This need of hers is put to the test when she meets a boy named Dave (Kane Ritchotte) who is the lead singer for a punk band and he invites Abby to join his band. The relationship between Alonzo and Ptacek feels authentic without the theatrics you typically see in this kind of coming of age story. Even when Abby leaves her Mom is upset but she looks up at the sky and says a simple prayer her daughter will find her way back. Directors Jessica Hester and Derek Schweickart do a good job keeping scenes like this grounded and honest in and it makes the movie feel easy to relate with even if you aren’t a teen or into punk music.
It does feel derivative at times but it has the heart and the authentic performances to keep it going and make it a worthwhile indie to check out. You can rent it now on all the streaming sites. Oscar winner Melissa Leo has a memorable turn as a ornery hospital patient Alonzo takes care of.
Hey everyone! I hope you are doing well. I have been a very busy this week but I hope you enjoyed my review of Elvis. I have a few more movies to catch you up on, mostly smaller releases that are hopefully finding their way into your theaters and streaming services in the next week or so. So here goes!
Mr Malcolm’s List
You all know I love me a good period piece romance so I was expecting to love Mr Malcolm’s List but must confess I did not. It probably should have been a clue when I did not enjoy the book so perhaps this story just isn’t for me but alas I was still hopeful I’d like the movie because of the great cast but it didn’t work for me.
The conflict resides around the entitled Mr Malcolm (Sope Dirisu) who has a list for what he wants in a wife. When Zawe Ashton’s Julia is found wanting of the list she starts a plan with her cousin Selina (Freida Pinto) to expose the list by crafting the perfect woman matching his list.
I’m not the biggest fan of the ‘liar reveal’ trope where 2 people have gotten to know each other but there is a lie happening and when it is exposed the lied to partner huffs and puffs about ‘how dare she lie to me.” Any sensible person can see she wasn’t lying about everything and a good chat could usually settle things.
This, however, could be ignored if I thought the couples involved had any chemistry, which they dont. In fact, the entire project felt belabored with the acting strained and artificial. I tried but just couldn’t get invested in any of the characters or the story. The costumes and hair are impressive but I need more than that in my period piece romances. Unfortunately an item on Mr Malcolm’s List is disappointment for this critic…
The trailer also makes it seem like Ashley Park has a large role when she’s barely in it making for another disappointment.
4 out of 10
The Phantom of the Open
If you follow me on social media you know I’m not the biggest sports person; however, I do like the occasional sports related film- especially if it is about an underdog. I love a movie that makes me want to cheer by the end for the unlikely hero. The Phantom of Open is such a film. It’s a charming movie about the world’s worst golfer and one the entire family will enjoy (it’s rated pg13 but I think it’s fine for younger kids personally).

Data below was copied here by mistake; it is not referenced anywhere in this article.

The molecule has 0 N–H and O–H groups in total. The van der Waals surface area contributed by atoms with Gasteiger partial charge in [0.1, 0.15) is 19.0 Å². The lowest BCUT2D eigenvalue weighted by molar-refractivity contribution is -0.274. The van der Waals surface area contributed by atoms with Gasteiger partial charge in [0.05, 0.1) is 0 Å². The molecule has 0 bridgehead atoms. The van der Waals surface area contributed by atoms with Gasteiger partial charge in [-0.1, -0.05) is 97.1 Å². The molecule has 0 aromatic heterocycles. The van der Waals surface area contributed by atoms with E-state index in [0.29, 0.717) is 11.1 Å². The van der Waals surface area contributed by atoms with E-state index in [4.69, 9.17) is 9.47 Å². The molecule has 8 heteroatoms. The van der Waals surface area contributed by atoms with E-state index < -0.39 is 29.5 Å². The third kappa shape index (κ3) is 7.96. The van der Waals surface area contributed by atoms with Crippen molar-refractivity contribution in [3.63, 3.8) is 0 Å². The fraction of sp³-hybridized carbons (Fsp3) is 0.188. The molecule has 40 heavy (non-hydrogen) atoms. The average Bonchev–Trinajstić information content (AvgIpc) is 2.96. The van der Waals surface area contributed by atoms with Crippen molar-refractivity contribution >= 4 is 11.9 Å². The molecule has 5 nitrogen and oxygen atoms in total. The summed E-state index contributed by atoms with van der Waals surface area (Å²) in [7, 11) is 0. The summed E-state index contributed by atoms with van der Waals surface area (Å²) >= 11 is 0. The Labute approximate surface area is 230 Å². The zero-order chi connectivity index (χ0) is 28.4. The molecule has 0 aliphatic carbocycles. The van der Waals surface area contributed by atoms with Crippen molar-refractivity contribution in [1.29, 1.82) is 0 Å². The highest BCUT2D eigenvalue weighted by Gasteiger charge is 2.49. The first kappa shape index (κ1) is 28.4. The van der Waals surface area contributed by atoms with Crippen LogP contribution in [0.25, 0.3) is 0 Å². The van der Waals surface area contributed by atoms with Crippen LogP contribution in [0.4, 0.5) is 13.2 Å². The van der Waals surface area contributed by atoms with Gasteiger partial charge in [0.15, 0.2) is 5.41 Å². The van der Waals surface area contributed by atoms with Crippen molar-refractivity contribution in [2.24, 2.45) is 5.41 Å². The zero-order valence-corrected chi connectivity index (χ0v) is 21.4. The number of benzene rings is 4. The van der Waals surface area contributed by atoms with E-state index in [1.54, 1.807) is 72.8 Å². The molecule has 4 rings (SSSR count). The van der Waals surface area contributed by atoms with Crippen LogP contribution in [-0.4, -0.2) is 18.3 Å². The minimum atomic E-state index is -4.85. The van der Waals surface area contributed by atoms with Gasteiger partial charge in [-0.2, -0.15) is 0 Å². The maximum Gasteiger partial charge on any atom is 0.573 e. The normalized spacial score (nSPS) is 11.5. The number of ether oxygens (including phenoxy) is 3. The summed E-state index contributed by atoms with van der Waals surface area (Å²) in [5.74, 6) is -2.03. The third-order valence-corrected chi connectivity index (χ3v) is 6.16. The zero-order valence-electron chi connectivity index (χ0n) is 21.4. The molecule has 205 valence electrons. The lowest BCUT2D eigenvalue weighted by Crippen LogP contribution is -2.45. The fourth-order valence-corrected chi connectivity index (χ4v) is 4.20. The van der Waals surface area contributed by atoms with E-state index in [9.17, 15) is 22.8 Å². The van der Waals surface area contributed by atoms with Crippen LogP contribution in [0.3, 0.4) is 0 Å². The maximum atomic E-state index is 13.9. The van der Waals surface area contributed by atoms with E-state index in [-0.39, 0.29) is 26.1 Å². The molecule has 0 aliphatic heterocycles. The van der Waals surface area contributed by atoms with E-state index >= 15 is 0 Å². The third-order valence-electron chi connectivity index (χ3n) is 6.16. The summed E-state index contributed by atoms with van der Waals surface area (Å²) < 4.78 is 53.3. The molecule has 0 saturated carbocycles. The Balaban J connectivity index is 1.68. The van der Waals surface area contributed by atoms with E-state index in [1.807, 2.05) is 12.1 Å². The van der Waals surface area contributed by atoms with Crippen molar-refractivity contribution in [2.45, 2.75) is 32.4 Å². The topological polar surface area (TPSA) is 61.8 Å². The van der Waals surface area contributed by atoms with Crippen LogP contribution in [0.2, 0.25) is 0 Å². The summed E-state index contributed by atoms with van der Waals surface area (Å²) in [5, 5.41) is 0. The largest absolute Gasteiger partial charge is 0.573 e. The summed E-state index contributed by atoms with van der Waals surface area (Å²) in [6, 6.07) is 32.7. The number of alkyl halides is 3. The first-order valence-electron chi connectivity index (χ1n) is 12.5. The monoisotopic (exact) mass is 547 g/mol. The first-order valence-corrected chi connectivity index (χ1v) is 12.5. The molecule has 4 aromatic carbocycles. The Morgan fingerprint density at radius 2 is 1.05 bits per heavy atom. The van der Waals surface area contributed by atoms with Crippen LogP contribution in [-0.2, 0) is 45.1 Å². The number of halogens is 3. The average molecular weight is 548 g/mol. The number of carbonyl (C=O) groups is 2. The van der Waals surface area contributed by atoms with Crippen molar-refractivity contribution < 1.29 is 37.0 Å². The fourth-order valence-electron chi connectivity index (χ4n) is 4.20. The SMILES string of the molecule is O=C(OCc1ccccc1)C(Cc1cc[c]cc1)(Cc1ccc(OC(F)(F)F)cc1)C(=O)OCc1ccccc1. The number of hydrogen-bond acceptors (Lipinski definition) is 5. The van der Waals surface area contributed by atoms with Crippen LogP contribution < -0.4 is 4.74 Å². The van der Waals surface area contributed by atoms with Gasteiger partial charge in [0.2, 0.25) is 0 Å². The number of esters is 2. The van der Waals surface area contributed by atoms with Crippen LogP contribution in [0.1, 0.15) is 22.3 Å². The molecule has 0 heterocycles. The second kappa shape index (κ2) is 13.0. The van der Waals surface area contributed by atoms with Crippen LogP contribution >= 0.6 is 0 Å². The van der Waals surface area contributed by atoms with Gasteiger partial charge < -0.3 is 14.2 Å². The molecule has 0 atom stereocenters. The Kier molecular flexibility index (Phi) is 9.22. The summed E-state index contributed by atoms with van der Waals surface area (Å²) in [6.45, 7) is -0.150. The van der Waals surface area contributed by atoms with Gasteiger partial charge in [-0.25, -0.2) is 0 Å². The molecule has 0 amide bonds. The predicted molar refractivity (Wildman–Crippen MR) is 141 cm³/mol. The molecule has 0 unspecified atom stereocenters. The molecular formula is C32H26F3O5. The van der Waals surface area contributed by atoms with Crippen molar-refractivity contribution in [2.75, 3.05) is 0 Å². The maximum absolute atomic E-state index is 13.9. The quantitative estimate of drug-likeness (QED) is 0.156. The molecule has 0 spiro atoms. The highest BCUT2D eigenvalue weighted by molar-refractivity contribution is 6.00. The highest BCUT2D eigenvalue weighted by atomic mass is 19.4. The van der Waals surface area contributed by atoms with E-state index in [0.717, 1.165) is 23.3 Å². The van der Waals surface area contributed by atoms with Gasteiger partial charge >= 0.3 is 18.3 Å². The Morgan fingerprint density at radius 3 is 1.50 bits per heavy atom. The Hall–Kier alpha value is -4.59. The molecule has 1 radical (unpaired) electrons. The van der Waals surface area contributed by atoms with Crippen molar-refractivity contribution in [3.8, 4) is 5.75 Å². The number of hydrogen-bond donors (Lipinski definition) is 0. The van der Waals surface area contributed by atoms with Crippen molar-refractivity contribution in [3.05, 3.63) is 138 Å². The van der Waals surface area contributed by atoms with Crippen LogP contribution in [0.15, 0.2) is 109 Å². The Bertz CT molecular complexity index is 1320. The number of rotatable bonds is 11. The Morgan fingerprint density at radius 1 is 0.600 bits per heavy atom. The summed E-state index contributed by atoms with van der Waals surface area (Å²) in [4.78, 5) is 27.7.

Phantom tells the story of Maurice Flitcroft played by a delightful Mark Rylance, who manages to gain entry into the British Open for golf in 1976. He then shoots the worst round in Open history and became a bit of folk hero as a result. Think of him as the Tommy Wiseau of golf.
But really the golf is only the window-dressing for the actual story of Flitcroft and his family. His loving wife Jean is played by Sally Hawkins, who’s wonderful as usual. Then his disco dancing sons Gene and James are played by Jonah and Christian Lees with his more conflicted adopted son Michael (Jean’s son from a previous relationship whom he adopts) is played by Jake Davies. Everyone is great and it feels like a real family we are rooting for.
I am sure there will be someone who dislikes The Phantom of the Open and finds it too saccharine but not this critic. Writer Simon Farnaby has taken his Paddington 2magic and made another heartwarming crowd-pleaser that I thoroughly enjoyed.
8.5 out of 10
Father of the Bride
Some stories and tropes just work- no matter the era or actors attempting the project. Father of the Bride is one of those franchises. I love the films from the 50s and the 90s and to my delight I really enjoyed this new version from 2022. I was worried with it going to HBO Max it wouldn’t be well done but it executes all the elements I love about the previous films and adds its own flair and spark to the story. A real hidden gem.
This time around we have Andy Garcia as the titular father and the bride is Adria Arjona who comes home from working abroad engaged and ready to plan a quick wedding to her fiancé (who she proposed to!) Adam (Diego Boneta).
We then get all the madness of a hasty wedding with Chloe Fineman camping it up as the wedding planner. Of course things get over-the-top but that’s part of the fun of this franchise (I mean last time we had swans and a caterer named Honk). In between all the madness, however, they make the proceedings unique with Garcia and his wife Ingrid played by the great Gloria Estefan going through a divorce (such a better conflict than the fiancé buying a blender LOL).
The script also has some nuance in the family being Cuban but Sofia wanting to work for a non-profit in Mexico and her fiancé’s family being Mexican.